For this second edition of the "Congress" – the first took place in Berlin in December 2022 – there is a mix of discouragement and determination aggravated by the growing repression of the government. The event is co-managed by associations such as the human rights organization Russia-Libertés, which has been very active in France since 2012.
Most designated as 'foreign agents'
Sargylana Kondakova traveled to Brussels from Australia, where she emigrated after the annexation of Crimea in 2014. Originally from Yakutia, a Siberian region five and a half times the size of France, she founded an NGO – the Free Yakutia Foundation – aimed at defending the rights of indigenous peoples and fighting Kremlin propaganda.
"In 2022, 500 women took to the streets to protest against the call-up, and it was all organized on Telegram, without any local leaders on site," she explained. "Out of a population of one million, 8,000 men were mobilized, which is a huge number. They were taken from the streets, shopping centers and villages in the north... It's still happening this year, with all those who have debts, are on parole, are unemployed or are homeless most at risk – in other words the most socially vulnerable..."
This is well documented: Her network sends her information, such as a recent video of a closed-door meeting where the regional governor was discussing the quotas required by Moscow.
There were also anti-war feminists at the meeting, who are helping to get Ukrainians out of Russian territory, and members of the Russian-Ukrainian network Kidmapping – whose name rhymes with "kidnapping" – who gather information on deported Ukrainian children.
The Russian Ministry of Justice accuses the volunteers of being "foreign agents." They are often exhausted by the constant search for donations, but are trying to keep their networks active at all costs, whether from exile or from inside the country. But every day brings new departures. The latest are from the LGBTQ+ community, which has been targeted by the Russian courts, who are considering banning "the movement" because of "extremism."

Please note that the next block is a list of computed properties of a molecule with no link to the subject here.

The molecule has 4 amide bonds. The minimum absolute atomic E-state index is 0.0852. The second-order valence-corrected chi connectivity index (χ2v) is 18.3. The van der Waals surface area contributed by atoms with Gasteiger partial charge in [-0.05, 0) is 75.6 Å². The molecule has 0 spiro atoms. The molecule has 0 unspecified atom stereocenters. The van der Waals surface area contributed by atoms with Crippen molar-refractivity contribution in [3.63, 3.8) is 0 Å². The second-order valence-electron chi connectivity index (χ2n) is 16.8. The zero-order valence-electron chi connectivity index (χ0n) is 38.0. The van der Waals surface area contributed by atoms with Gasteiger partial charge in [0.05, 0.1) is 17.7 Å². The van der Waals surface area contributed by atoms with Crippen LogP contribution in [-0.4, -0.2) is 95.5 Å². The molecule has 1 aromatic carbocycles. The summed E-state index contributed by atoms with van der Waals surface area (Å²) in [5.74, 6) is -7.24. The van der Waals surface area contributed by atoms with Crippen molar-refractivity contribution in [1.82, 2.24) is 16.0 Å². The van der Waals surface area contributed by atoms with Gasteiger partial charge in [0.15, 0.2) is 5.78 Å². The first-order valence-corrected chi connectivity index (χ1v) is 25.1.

'All forms of protest have come together'
"I stayed until the last moment, but I had to leave three days ago because, after November 30 [date of a Supreme Court hearing on the subject], I could be considered an extremist and risk 10 years in prison," sighed Ian Dvorkine, 33. A trained psychologist, he had to hand his adopted son over to another family, heartbroken. He was already convicted in May for "homosexual propaganda." He runs Tsentr-T, Russia's leading transgender support organization. "Two hundred volunteers have stayed behind and I'm very worried about them," he said. "Since the war, we have become representatives of Western values."
Although they are cautiously beginning to coordinate, thanks in particular to people outside the country, and although they are keen to be recognized for what they are – opponents of Putin – Russian activists are trying to keep politics out of it. The platform that unites them, they stressed, is a leaderless, "horizontal" organization, light years away from Putin's "vertical" power structure.
The political opposition provides no glimmer of hope for the future, as it is unable to meet and its members thrown into prison. Neither Mikhail Khodorkovsky, who has been in exile for 10 years, nor even Alexei Navalny, who is behind bars, seem to find favor in the eyes of the assembly, over which 82-year-old Lev Ponomarev looks with wonder. "To be honest, I wouldn't make a distinction between civilians and politicians, because any one here could become a political prisoner," said the long-standing human rights activist, who helped set up Memorial, Russia's largest NGO, which was dissolved in December 2021. "What is happening here is unique because all forms of protest have come together."